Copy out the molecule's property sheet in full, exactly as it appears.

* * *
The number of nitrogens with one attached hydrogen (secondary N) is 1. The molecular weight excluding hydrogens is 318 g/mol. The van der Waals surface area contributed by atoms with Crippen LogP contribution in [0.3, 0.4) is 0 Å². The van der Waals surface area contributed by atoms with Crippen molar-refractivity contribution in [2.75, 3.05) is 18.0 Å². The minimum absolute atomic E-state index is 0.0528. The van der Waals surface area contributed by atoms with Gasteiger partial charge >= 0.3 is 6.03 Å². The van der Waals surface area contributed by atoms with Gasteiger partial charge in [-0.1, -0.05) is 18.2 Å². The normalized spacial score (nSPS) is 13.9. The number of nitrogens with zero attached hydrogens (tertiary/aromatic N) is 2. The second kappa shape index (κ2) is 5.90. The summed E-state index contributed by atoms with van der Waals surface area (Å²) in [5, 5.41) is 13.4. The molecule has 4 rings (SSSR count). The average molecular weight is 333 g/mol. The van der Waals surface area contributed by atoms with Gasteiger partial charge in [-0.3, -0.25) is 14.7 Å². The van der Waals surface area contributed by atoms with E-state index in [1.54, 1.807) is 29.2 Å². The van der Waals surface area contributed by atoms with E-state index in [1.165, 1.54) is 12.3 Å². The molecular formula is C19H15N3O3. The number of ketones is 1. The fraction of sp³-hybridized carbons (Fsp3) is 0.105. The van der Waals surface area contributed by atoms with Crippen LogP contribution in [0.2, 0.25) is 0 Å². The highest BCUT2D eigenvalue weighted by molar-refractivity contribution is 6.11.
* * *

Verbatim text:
The number of nitrogens with one attached hydrogen (secondary N) is 1. The molecular weight excluding hydrogens is 318 g/mol. The van der Waals surface area contributed by atoms with Crippen LogP contribution in [0.3, 0.4) is 0 Å². The van der Waals surface area contributed by atoms with Crippen molar-refractivity contribution in [2.75, 3.05) is 18.0 Å². The minimum absolute atomic E-state index is 0.0528. The van der Waals surface area contributed by atoms with Gasteiger partial charge >= 0.3 is 6.03 Å². The van der Waals surface area contributed by atoms with Gasteiger partial charge in [-0.1, -0.05) is 18.2 Å². The normalized spacial score (nSPS) is 13.9. The number of nitrogens with zero attached hydrogens (tertiary/aromatic N) is 2. The second kappa shape index (κ2) is 5.90. The summed E-state index contributed by atoms with van der Waals surface area (Å²) in [5, 5.41) is 13.4. The molecule has 4 rings (SSSR count). The average molecular weight is 333 g/mol. The van der Waals surface area contributed by atoms with Gasteiger partial charge in [-0.3, -0.25) is 14.7 Å². The van der Waals surface area contributed by atoms with E-state index in [1.54, 1.807) is 29.2 Å². The van der Waals surface area contributed by atoms with E-state index in [1.165, 1.54) is 12.3 Å². The molecular formula is C19H15N3O3. The number of ketones is 1. The fraction of sp³-hybridized carbons (Fsp3) is 0.105. The van der Waals surface area contributed by atoms with Crippen LogP contribution in [0.2, 0.25) is 0 Å². The highest BCUT2D eigenvalue weighted by molar-refractivity contribution is 6.11.